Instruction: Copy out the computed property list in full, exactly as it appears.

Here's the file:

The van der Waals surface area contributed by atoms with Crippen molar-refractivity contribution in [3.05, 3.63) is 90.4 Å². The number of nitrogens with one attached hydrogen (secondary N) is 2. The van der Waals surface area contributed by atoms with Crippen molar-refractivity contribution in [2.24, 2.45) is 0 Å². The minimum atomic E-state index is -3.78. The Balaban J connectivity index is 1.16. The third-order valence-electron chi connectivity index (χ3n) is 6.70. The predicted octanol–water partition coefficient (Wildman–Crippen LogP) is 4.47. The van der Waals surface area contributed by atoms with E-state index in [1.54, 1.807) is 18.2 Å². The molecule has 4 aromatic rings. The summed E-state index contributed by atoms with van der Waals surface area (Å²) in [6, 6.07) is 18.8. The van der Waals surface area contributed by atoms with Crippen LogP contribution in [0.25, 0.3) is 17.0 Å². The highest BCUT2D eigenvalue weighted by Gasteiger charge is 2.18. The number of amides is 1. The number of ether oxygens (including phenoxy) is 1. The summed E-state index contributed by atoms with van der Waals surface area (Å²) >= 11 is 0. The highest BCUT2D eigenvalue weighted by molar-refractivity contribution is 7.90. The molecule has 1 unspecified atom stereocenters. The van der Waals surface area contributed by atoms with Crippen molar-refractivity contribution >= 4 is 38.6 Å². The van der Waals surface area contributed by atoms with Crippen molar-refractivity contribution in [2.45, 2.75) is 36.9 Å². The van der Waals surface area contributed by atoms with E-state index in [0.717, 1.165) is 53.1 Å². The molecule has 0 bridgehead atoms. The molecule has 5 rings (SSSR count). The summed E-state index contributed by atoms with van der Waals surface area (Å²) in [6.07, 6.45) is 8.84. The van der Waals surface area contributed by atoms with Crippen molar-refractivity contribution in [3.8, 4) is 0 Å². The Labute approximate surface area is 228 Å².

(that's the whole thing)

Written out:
The van der Waals surface area contributed by atoms with Crippen molar-refractivity contribution in [3.05, 3.63) is 90.4 Å². The number of nitrogens with one attached hydrogen (secondary N) is 2. The van der Waals surface area contributed by atoms with Crippen molar-refractivity contribution in [2.24, 2.45) is 0 Å². The minimum atomic E-state index is -3.78. The Balaban J connectivity index is 1.16. The third-order valence-electron chi connectivity index (χ3n) is 6.70. The predicted octanol–water partition coefficient (Wildman–Crippen LogP) is 4.47. The van der Waals surface area contributed by atoms with E-state index in [1.54, 1.807) is 18.2 Å². The molecule has 4 aromatic rings. The summed E-state index contributed by atoms with van der Waals surface area (Å²) in [6, 6.07) is 18.8. The van der Waals surface area contributed by atoms with Crippen LogP contribution in [0.25, 0.3) is 17.0 Å². The highest BCUT2D eigenvalue weighted by Gasteiger charge is 2.18. The number of amides is 1. The number of ether oxygens (including phenoxy) is 1. The summed E-state index contributed by atoms with van der Waals surface area (Å²) >= 11 is 0. The highest BCUT2D eigenvalue weighted by molar-refractivity contribution is 7.90. The molecule has 1 unspecified atom stereocenters. The van der Waals surface area contributed by atoms with Crippen molar-refractivity contribution >= 4 is 38.6 Å². The van der Waals surface area contributed by atoms with Crippen molar-refractivity contribution in [2.45, 2.75) is 36.9 Å². The van der Waals surface area contributed by atoms with E-state index in [0.717, 1.165) is 53.1 Å². The molecule has 0 bridgehead atoms. The molecule has 5 rings (SSSR count). The summed E-state index contributed by atoms with van der Waals surface area (Å²) in [6.07, 6.45) is 8.84. The van der Waals surface area contributed by atoms with Crippen molar-refractivity contribution in [3.8, 4) is 0 Å². The Labute approximate surface area is 228 Å².